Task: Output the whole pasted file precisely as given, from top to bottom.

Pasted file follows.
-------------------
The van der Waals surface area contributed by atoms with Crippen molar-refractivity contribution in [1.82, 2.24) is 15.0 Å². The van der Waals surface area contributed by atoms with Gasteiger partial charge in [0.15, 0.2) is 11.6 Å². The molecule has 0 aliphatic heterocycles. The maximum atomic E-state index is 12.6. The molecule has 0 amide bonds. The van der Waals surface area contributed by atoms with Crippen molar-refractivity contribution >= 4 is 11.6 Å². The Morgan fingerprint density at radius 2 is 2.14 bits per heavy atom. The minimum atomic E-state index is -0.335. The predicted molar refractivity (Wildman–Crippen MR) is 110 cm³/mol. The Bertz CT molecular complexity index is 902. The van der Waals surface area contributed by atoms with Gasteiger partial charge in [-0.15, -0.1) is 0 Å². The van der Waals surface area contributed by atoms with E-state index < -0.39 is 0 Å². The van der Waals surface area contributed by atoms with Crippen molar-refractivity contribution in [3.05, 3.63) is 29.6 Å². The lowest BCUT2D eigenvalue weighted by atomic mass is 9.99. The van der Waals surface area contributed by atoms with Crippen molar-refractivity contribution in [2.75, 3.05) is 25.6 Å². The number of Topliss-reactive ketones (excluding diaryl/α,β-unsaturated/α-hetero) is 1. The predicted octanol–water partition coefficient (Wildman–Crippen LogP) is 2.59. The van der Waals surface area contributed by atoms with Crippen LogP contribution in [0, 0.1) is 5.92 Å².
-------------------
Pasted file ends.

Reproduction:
The van der Waals surface area contributed by atoms with Crippen molar-refractivity contribution in [1.82, 2.24) is 15.0 Å². The van der Waals surface area contributed by atoms with Gasteiger partial charge in [0.15, 0.2) is 11.6 Å². The molecule has 0 aliphatic heterocycles. The maximum atomic E-state index is 12.6. The molecule has 0 amide bonds. The van der Waals surface area contributed by atoms with Crippen molar-refractivity contribution >= 4 is 11.6 Å². The Morgan fingerprint density at radius 2 is 2.14 bits per heavy atom. The minimum atomic E-state index is -0.335. The predicted molar refractivity (Wildman–Crippen MR) is 110 cm³/mol. The Bertz CT molecular complexity index is 902. The van der Waals surface area contributed by atoms with Gasteiger partial charge in [-0.15, -0.1) is 0 Å². The van der Waals surface area contributed by atoms with E-state index < -0.39 is 0 Å². The van der Waals surface area contributed by atoms with Crippen molar-refractivity contribution in [3.05, 3.63) is 29.6 Å². The lowest BCUT2D eigenvalue weighted by atomic mass is 9.99. The van der Waals surface area contributed by atoms with Crippen molar-refractivity contribution in [2.75, 3.05) is 25.6 Å². The number of Topliss-reactive ketones (excluding diaryl/α,β-unsaturated/α-hetero) is 1. The predicted octanol–water partition coefficient (Wildman–Crippen LogP) is 2.59. The van der Waals surface area contributed by atoms with Crippen LogP contribution in [0, 0.1) is 5.92 Å².